The Little Terns of Forvie

With the arrival of our arctic, common, sandwich and little terns it’s all hands on deck here at Forvie. The breeding terns here are of international importance and this is no more true than for the Little Terns. They are currently identified as a conservation priority under both national and international directives.

The tern colony overall has had a successful year. Sandwich Terns have had an excellent year with approximately 700 fledged birds with our Commic terns (Common and Arctic Terns) having an average year with a peak fledgling number approx 370.

Our little terns have on the other hand had an unfortunate year. A species that is struggling historically in the UK, the colony continued on this path this year and had a sad downfall predominantly due to predation and unfortunate weather conditions

We monitor all the species and ensure all due protection is given from ground predators, using an electric fence, and from human disturbance, using another fence.

Little Terns settled in on there nests here at Forvie NNR
A quick meeting for a chat during the breeding season

Early on the little tern nesting success had promising signs with 28 pairs settling in. The nests were monitored closely throughout the season and it was a happy moment to see chicks on the way and good clutch sizes.

Some of our first little chicks

It was a short lived moment as with the heavy rain and stormy weather over the summer, Little Tern nests starting to empty without any chicks. In the midst of this eggs were lost to avian predation as well. An Oystercatcher with chicks was caught on camera stealing an egg from a Little Tern nest.

Adult Oystercatcher stealing Little tern egg to feed its own chicks

Of the original nests few survived the predicament they were in but was a ray of hope. There were 10 new nests identified on the outskirts of the original colony. Many of these were likely a second clutch attempt from the birds who earlier lost their eggs and chicks.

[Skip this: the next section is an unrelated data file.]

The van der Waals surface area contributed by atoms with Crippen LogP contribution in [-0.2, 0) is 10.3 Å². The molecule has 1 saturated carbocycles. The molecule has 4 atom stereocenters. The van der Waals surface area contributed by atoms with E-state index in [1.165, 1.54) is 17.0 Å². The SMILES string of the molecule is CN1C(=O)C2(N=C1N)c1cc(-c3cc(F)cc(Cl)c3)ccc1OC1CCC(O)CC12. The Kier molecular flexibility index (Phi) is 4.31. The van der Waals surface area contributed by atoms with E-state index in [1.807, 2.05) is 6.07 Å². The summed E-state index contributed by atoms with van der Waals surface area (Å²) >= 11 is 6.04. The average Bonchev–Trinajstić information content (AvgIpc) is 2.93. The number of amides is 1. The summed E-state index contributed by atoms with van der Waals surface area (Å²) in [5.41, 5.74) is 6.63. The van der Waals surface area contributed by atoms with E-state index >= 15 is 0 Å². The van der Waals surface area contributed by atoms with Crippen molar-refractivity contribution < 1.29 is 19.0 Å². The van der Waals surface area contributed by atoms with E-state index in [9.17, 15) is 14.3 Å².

Although it was possible for success of a fledged Little Tern, the season was getting on. Their chances were getting lower and lower by the day as birds they rely on for protection clear out of the colony leaving the leaving the Little Terns to fend for themselves.

As with the first clutches there was some hatching success but again bad weather and further predation decimated the final nests in the colony.

A Little Tern chick being cared for by a parent
Moments later, snapped away by a Black Headed Gull

This Little Tern chick is easy pickings for an adult Black Headed Gull. Although it was sad to see, it is a normal part of colony life for the terns. While this chick was lost and might seem bad, the Black Headed Gulls presence in the colony early on would have offered much needed protection and deterrent to bigger avian predators.

In the end, after a long season the Little Terns had no success this year. They are naturally poor breeders with low productivity but with less than 2000 nesting birds in the UK all efforts will be given again next year so they have the best possible chance at putting young new birds back into the world.